3 added 1 characters in body

This result is due to Gelfand, Graev, Piatetski-Shapiro and has a short proof. I suggest you read Bump: Automorphic forms and representations, Prop. 3.233.2.3, pp. 285-289.

Let me switch to $G=\mathrm{PGL}_2(\mathbb{R})$ and $\Gamma=\mathrm{PGL}_2(\mathbb{Z})$ for simplicity. The idea is to consider right convolutions $\rho(\phi)$ by smooth and compactly supported functions $\phi:G\to\mathbb{C}$, which act on the space of automorphic functions $L^2(\Gamma\backslash G)$. This family of operators is sufficiently rich to distinguish automorphic functions: if $f\neq g$ then there is $\phi$ such that $\rho(\phi)f\neq\rho(\phi)g$. Thinking of $\rho(\phi)$ as an operator on $(\Gamma\cap N)\backslash G$, its kernel is given by

$$K(g,h)=\sum_{\gamma\in\Gamma\cap N}\phi(g^{-1}\gamma h).$$

As $N\cong\mathbb{R}$ and $\Gamma\cap N\cong\mathbb{Z}$, the sum can be analyzed by Poisson summation, using the characters of $N$. It turns out that by subtracting the term corresponding to the trivial character, i.e.

$$K_0(g,h)=\int_{N}\phi(g^{-1} n h) \ dn,$$

the rest of the kernel decays rapidly at infinity, hence defines a compact operator. However, on the cuspidal space the operator with kernel $K_0(g,h)$ acts by zero, hence the operator $\rho(\phi)$ is compact on the cuspidal space. In particular, $\rho(\phi)$ has an eigenvalue with finite multiplicity on any right $G$-invariant subspace of cuspidal functions, and from here the result follows by a standard linear algebra argument.

EDIT: I fixed some inaccuracies.

2 added 85 characters in body

This result is due to Gelfand, Graev, Piatetski-Shapiro and has a short proof. I suggest you read Bump: Automorphic forms and representations, Prop. 3.23, pp. 285-289.

Let me switch to $G=\mathrm{PGL}_2(\mathbb{R})$ and $\Gamma=\mathrm{PGL}_2(\mathbb{Z})$ for simplicity. The idea is to consider right convolutions $\rho(\phi)$ by smooth and compactly supported functions $\phi:G\to\mathbb{C}$, which act on the space of automorphic functions $L^2(\Gamma\backslash G)$. This family of operators is sufficiently rich to distinguish automorphic functions: if $f\neq g$ then there is $\phi$ such that $\rho(\phi)f\neq\rho(\phi)g$. The kernel Thinking of $\rho(\phi)$ as an operator on $(\Gamma\cap N)\backslash G$, its kernel is given bya so-called automorphic kernel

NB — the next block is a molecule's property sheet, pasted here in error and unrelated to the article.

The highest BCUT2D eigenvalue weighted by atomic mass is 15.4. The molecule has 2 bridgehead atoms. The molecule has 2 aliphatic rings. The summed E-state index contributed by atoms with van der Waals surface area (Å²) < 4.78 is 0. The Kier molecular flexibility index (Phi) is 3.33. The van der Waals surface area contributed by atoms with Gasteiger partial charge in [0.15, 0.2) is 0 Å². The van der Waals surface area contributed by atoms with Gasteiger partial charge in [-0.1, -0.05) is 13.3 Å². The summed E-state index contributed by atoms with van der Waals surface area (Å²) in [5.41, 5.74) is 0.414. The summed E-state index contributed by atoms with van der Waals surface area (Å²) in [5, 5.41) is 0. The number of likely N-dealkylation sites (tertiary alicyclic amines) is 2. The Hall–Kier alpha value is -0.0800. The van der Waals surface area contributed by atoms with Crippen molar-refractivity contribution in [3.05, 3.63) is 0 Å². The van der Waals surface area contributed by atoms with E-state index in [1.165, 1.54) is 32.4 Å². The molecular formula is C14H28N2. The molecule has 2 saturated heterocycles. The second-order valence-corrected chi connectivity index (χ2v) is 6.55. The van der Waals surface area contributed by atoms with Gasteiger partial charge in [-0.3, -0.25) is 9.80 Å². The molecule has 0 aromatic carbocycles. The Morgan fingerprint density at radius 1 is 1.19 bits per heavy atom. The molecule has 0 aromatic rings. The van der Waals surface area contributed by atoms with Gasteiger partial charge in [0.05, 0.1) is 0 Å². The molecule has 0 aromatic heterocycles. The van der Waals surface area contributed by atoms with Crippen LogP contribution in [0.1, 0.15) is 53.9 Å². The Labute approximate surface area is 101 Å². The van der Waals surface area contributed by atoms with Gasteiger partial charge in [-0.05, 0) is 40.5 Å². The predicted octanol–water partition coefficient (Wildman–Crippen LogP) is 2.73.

$$K(g,h)=\sum_{\gamma\in\Gamma\cap N}\phi(g^{-1}\gamma h).$$

As $N\cong\mathbb{R}$ and $\Gamma\cap N\cong\mathbb{Z}$, the sum can be analyzed by Poisson summation, using the characters of $N$. It turns out that by subtracting the term corresponding to the trivial character, i.e.

$$K_0(g,h)=\int_{N}\phi(g^{-1} n h) \ dn,$$

the rest of the kernel decays rapidly at infinity, hence defines a compact operator. However, on the cuspidal space the operator with kernel $K_0(g,h)$ acts by zero, hence the operator $\rho(\phi)$ is compact on the cuspidal space. In particular, $\rho(\phi)$ has an eigenvalue with finite multiplicity on any right $G$-invariant subspace of cuspidal functions, and from here the result follows by a standard linear algebra argument.

EDIT: I fixed some inaccuracies.

1

This result is due to Gelfand, Graev, Piatetski-Shapiro and has a short proof. I suggest you read Bump: Automorphic forms and representations, Prop. 3.23, pp. 285-289.

Let me switch to $G=\mathrm{PGL}_2(\mathbb{R})$ and $\Gamma=\mathrm{PGL}_2(\mathbb{Z})$ for simplicity. The idea is to consider right convolutions $\rho(\phi)$ by smooth and compactly supported functions $\phi:G\to\mathbb{C}$, which act on the space of automorphic functions $L^2(\Gamma\backslash G)$. This family of operators is sufficiently rich to distinguish automorphic functions: if $f\neq g$ then there is $\phi$ such that $\rho(\phi)f\neq\rho(\phi)g$. The kernel of $\rho(\phi)$ is given by a so-called automorphic kernel

$$K(g,h)=\sum_{\gamma\in\Gamma\cap N}\phi(g^{-1}\gamma h).$$

As $N\cong\mathbb{R}$ and $\Gamma\cap N\cong\mathbb{Z}$, the sum can be analyzed by Poisson summation, using the characters of $N$. It turns out that by subtracting the term corresponding to the trivial character, i.e.

$$K_0(g,h)=\int_{N}\phi(g^{-1} n h) \ dn,$$

the rest of the kernel decays rapidly at infinity, hence defines a compact operator. However, on the cuspidal space $K_0(g,h)$ acts by zero, hence the operator $\rho(\phi)$ is compact on the cuspidal space. In particular, $\rho(\phi)$ has an eigenvalue with finite multiplicity on any right $G$-invariant subspace of cuspidal functions, and from here the result follows by a standard linear algebra argument.